I created the FunVax conspiracy theory. Now i try to kill him


In 2011, I created a story called FunVax.

To be more precise, it was a collaboration between me and a successful entrepreneur from Silicon Valley. And rather than just a story, it was a fake documentary idea.

In 2004, a scientist named Dean Hamer discovered a gene that predisposes people to become more religious. Hamer called his discovery the “gene of God”. The scientific name for God’s gene is VMAT2. Do you know those little molecules in your brain that make you happy? Dopamine and serotonin? Well, VMAT2 is responsible for packaging these tiny molecules and delivering them to synapses in your brain.

This discovery of real life was the basis of my film.

The premise of my story was that if a gene can control its religiosity, then that gene can be manipulated and turned on and off at will. In the film, the government uses this idea to create a vaccine to “cure” religious fundamentalism, which would help gain an advantage in Iraq and Afghanistan. No Islamic extremists, no jihad, no war.

As part of the process of making the film, I posted a fictional video on YouTube showing a scientist presenting the FunVax proposal to a small audience in the Pentagon. In the movie itself, I then dissected this YouTube video and proved that it had been tampered with. At the end of the film, the main character, Joey Lambardi, admits to having invented the FunVax conspiracy.

Sadly, no one ever saw the film’s conclusion, as it never came out.

After seven test screenings and ambivalent responses from dozens of film festivals in 2013 and 2014, I came to the conclusion that the film was not viable. After three long, hard years of working on the film, I had to move on. My short film career was over.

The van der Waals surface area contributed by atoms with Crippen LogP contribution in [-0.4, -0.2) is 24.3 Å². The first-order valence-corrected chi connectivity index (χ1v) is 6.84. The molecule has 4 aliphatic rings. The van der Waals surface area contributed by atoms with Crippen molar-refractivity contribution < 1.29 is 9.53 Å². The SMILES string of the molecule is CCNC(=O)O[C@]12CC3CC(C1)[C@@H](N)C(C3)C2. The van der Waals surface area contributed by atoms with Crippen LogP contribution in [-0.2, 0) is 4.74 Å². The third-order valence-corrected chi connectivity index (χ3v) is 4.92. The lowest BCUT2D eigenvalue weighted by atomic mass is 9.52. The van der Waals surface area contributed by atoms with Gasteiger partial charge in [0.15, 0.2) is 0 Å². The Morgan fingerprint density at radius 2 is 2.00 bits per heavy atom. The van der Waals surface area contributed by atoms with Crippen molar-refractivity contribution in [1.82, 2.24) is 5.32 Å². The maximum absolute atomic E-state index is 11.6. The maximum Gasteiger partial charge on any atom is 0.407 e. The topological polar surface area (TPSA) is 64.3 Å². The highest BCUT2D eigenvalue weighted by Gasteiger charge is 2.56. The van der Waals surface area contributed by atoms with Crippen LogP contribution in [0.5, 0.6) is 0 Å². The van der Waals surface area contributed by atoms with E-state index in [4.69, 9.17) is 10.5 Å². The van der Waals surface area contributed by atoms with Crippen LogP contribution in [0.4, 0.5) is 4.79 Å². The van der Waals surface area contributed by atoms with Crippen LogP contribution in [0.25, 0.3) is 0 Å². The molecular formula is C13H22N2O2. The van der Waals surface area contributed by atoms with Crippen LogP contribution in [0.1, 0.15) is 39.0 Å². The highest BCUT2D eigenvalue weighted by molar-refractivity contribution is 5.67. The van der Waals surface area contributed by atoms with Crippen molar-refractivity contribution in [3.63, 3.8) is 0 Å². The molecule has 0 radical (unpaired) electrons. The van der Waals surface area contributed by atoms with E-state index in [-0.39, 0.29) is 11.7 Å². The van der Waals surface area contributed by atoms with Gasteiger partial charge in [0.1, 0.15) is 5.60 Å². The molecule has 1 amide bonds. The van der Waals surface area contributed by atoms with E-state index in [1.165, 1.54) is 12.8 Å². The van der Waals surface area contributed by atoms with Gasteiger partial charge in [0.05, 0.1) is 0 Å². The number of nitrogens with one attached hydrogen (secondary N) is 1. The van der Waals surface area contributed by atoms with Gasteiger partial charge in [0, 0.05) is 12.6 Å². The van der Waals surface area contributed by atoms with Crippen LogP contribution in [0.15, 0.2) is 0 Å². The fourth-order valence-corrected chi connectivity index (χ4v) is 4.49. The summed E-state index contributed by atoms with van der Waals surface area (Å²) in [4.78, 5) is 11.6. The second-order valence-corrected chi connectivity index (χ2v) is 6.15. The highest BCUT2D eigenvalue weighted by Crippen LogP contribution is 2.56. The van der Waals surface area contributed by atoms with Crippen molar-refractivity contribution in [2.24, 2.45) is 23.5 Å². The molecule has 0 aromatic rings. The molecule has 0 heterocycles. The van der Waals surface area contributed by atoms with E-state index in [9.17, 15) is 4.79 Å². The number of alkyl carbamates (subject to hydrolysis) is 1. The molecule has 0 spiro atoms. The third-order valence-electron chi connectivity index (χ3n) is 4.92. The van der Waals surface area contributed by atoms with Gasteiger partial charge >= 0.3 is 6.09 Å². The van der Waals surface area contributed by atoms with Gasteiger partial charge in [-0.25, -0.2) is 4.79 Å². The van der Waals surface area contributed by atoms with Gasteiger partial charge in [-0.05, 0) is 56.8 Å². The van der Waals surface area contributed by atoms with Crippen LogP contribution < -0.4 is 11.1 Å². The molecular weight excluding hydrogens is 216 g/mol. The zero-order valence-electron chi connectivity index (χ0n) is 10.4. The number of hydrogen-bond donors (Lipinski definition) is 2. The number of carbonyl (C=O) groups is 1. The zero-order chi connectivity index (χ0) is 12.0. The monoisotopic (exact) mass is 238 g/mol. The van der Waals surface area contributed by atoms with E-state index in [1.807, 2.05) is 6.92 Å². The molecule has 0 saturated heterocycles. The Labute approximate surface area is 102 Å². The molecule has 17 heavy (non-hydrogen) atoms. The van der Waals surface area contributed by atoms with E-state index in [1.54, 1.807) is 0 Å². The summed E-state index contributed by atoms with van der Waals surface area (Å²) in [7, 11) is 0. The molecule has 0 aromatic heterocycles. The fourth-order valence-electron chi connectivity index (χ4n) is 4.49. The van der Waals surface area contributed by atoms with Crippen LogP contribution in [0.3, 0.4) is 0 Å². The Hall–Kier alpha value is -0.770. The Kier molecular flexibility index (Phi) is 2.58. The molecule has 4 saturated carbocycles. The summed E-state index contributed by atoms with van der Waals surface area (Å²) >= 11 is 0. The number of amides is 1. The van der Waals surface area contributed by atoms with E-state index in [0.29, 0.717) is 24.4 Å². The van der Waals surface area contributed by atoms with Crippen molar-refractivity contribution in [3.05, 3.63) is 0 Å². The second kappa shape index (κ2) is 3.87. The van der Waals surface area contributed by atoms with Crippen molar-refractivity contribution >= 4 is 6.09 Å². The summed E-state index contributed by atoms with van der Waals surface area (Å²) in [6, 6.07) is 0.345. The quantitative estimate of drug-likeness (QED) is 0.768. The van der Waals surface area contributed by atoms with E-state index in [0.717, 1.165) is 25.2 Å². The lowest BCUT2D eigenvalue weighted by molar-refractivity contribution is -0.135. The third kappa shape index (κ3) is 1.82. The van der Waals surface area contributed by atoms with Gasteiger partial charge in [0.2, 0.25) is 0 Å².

FunVax, however, survived.

The publication of the FunVax YouTube video laid the groundwork for what would become a full-fledged conspiracy theory – a theory that continues to spread across the internet.

Just as the FunVax conspiracy began to wane, it reappeared last year as COVID-19 spread around the world. Millions of people shared my original FunVax YouTube video, with additional comments hinting that COVID was in fact FunVax.

I should have gone out then and declared the obvious: FunVax is wrong. But so many websites and news agencies nailed the truth about FunVax, even mentioning me by name and describing the movie project, that I didn’t feel the need to say anything. I assumed a little naively that the worst that could have come from COVID’s confusion with FunVax was that it would encourage clerics to wear masks and be more careful when interacting with other people.

I was wrong.

At the start of the pandemic, someone created a new conspiracy from my YouTube video and spread the false story that it was Bill Gates who gave the FunVax talk at the Pentagon. In fact, the person in this video was my entrepreneur friend from Silicon Valley. Although there are similarities in their appearance, it seemed pretty obvious to me that they are different people. So again, I didn’t say anything.

But now that COVID vaccines are widely available, anti-vaxxers and other conspiracy theorists are using FunVax as anti-vaccination propaganda. Social media is on fire with FunVax misinformation, and this time around, it has deadly consequences. I can no longer be silent. So I say it: